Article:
# Smoothing the scrolling path in 2D

I have the following problem:

In a 2D game the screen can scroll in any of the 4 directions. Basically, the center of the screen during scrolling moves from (x1,y1) to (x2, y2) whereby (x1,y1) is the current focus and (x2, y2) is the desired focus. The latter changes frequently depending on what happens in the game.

At the moment, I only scroll if the distance d between (x1,y1) and (x2, y2) is above a certain threshold and also I am scrolling the faster the larger d is.

This already results in a quite smooth movement of the screen but I am still not completely happy with it. I was wondering if there are any standard or best-practice approaches to the problem of smoothing the path of the screen? I can imagine something with b-splines but I have no concrete idea of how to approach this.

While this question is a little abstract, I can share a few tips/realizations I've had over the years.

First, 'smooth' normally means 'more continuous derivatives.' If you are moving at speed X, you are all good. your position is v*t (continuous), the derivative of that is v (continuous), and all derivatives of that are 0 (continuous). However, if you suddenly stop at time T, your position is v*t -> v*T (continuous), but your speed is X -> 0 (discontinuous at T). So maybe to solve this you 'slow down' when close to T rather than coming to an immediate stop.

Some other side notes - the 'farther away' the motion is from the player, the more tolerant they'll be of these discontinuities. Closest: camera, next: avatar, farther: enemies/ais. A super rough guideline - the camera likes to have inf continuous derivatives, the avatar can survive w/ continuous movement and velocity (but then have instant acceleration, but continuous acceleration is better - that's why analog controller input 'feels' better than digital or keypresses), enemies can be a lot crazier.

Ok, now let's analyze your situation.

pos = if (d > D) pos
else (pos + f(d));


So, let's analyze where the discontinuities could be.

The first obvious point is d = D, where we switch from moving to not moving. What cases would this be continuous and what cases would this be discontinuous? So on one side pos is constant and the velocity == 0, so on the otherside we need our velocity to approach 0 as d -> D. Ok, what's the simplest function that does that? What about f(d) = 0, hah! Of course this works, but that just means the camera never moves! Ok, next simplest function f(d) = k. Now we get there, but definately have a discontinuity at D == d. Ok, next simplest: f(d) = k * d. That has some nice features that we'll get to in a sec but immediately we notice that k*d is non-zero for any D != 0. But we can fix that by subtracting out a D: f(d) = k * (d - D). Now f(d) = 0 when d == D.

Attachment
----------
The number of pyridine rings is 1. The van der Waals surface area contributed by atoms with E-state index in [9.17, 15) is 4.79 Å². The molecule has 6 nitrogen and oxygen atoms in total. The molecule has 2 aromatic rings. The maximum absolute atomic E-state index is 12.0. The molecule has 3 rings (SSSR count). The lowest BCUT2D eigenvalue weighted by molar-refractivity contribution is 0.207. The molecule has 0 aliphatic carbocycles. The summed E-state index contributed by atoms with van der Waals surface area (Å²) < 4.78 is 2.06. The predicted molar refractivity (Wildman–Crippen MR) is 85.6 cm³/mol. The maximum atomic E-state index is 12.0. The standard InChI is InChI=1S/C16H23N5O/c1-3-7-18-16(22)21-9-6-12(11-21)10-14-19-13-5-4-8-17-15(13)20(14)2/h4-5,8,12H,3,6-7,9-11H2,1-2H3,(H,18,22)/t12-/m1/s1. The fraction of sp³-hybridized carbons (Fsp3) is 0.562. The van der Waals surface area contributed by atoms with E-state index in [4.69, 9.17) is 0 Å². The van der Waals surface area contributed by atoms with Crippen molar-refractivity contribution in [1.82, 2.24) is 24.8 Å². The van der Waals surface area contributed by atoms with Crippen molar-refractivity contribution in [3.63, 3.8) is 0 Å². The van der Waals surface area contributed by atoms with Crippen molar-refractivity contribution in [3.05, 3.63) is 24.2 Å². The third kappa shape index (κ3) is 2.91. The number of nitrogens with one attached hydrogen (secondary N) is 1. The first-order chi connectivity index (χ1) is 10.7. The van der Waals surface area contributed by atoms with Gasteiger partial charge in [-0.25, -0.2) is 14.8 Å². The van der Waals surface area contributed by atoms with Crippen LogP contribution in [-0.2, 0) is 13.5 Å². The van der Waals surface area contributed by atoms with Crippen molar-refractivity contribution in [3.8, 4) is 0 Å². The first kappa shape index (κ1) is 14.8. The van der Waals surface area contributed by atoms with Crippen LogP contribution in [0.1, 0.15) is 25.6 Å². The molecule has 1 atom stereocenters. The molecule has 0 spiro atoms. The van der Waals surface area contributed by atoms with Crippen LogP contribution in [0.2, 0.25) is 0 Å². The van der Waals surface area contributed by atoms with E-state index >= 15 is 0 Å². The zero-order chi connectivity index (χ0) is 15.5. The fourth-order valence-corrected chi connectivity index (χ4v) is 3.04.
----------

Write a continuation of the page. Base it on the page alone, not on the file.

Awesome, now we are continuous across d, what about when d > D? Then we are strictly in the case

x = x + k(D-d)


where x is the camera position. Taking the derivative (using the notation x' := the derivative of x)

x' = k(D-d)


cool, and noting that d is a function of x (the camera position) and P the focus position

x' = k(D - (x - P))


interesting, we have a first order differential equation, which i'll skip the hairy details but that means the solution is in the form

f(x) = A * exp(B(x - C))


which is pretty neat because exp(...) has infinite continuous derivatives - exactly what we are looking for (and probably why you settled on that scheme in the first place!)

So that's pretty awesome! But you can go deeper and deeper. Note that this is the case for the focus position P being constant - what happens when the focus changes/is moving? Is that a function of analog stick position? A binary function of a key being pressed? A cut in a cutscene? And so on. By unrolling the complexity of what's driving your motion and understanding what is actually causing what to happen, you can add and adjust constants and factors and functions, normally in the service of 'smoothness' (but sometimes for other reasons like 'keep the player on screen' or 'avoid ringing' or 'avoid framerate dependance') to achieve enjoyable results.